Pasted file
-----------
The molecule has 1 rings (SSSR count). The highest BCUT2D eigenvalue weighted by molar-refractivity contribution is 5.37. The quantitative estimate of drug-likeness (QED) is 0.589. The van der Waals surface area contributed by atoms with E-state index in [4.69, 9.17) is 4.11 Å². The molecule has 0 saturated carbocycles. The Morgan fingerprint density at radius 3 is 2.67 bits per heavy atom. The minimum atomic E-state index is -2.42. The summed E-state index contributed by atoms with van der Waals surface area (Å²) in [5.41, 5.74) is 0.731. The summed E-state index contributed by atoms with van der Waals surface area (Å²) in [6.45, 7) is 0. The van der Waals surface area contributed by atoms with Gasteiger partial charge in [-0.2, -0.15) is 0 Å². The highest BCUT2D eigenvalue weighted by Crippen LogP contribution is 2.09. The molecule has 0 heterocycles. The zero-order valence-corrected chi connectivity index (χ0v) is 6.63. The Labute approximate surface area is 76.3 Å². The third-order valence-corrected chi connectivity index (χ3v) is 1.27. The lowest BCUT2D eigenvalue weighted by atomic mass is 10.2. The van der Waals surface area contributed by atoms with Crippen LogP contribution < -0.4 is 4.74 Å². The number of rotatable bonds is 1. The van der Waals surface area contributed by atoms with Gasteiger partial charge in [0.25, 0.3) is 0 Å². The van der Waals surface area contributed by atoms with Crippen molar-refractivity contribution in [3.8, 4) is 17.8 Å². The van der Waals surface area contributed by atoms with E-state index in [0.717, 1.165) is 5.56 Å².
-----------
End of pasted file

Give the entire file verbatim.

The molecule has 1 rings (SSSR count). The highest BCUT2D eigenvalue weighted by molar-refractivity contribution is 5.37. The quantitative estimate of drug-likeness (QED) is 0.589. The van der Waals surface area contributed by atoms with E-state index in [4.69, 9.17) is 4.11 Å². The molecule has 0 saturated carbocycles. The Morgan fingerprint density at radius 3 is 2.67 bits per heavy atom. The minimum atomic E-state index is -2.42. The summed E-state index contributed by atoms with van der Waals surface area (Å²) in [5.41, 5.74) is 0.731. The summed E-state index contributed by atoms with van der Waals surface area (Å²) in [6.45, 7) is 0. The van der Waals surface area contributed by atoms with Gasteiger partial charge in [-0.2, -0.15) is 0 Å². The highest BCUT2D eigenvalue weighted by Crippen LogP contribution is 2.09. The molecule has 0 heterocycles. The zero-order valence-corrected chi connectivity index (χ0v) is 6.63. The Labute approximate surface area is 76.3 Å². The third-order valence-corrected chi connectivity index (χ3v) is 1.27. The lowest BCUT2D eigenvalue weighted by atomic mass is 10.2. The van der Waals surface area contributed by atoms with Crippen LogP contribution < -0.4 is 4.74 Å². The number of rotatable bonds is 1. The van der Waals surface area contributed by atoms with Gasteiger partial charge in [0.25, 0.3) is 0 Å². The van der Waals surface area contributed by atoms with Crippen molar-refractivity contribution in [3.8, 4) is 17.8 Å². The van der Waals surface area contributed by atoms with E-state index in [0.717, 1.165) is 5.56 Å².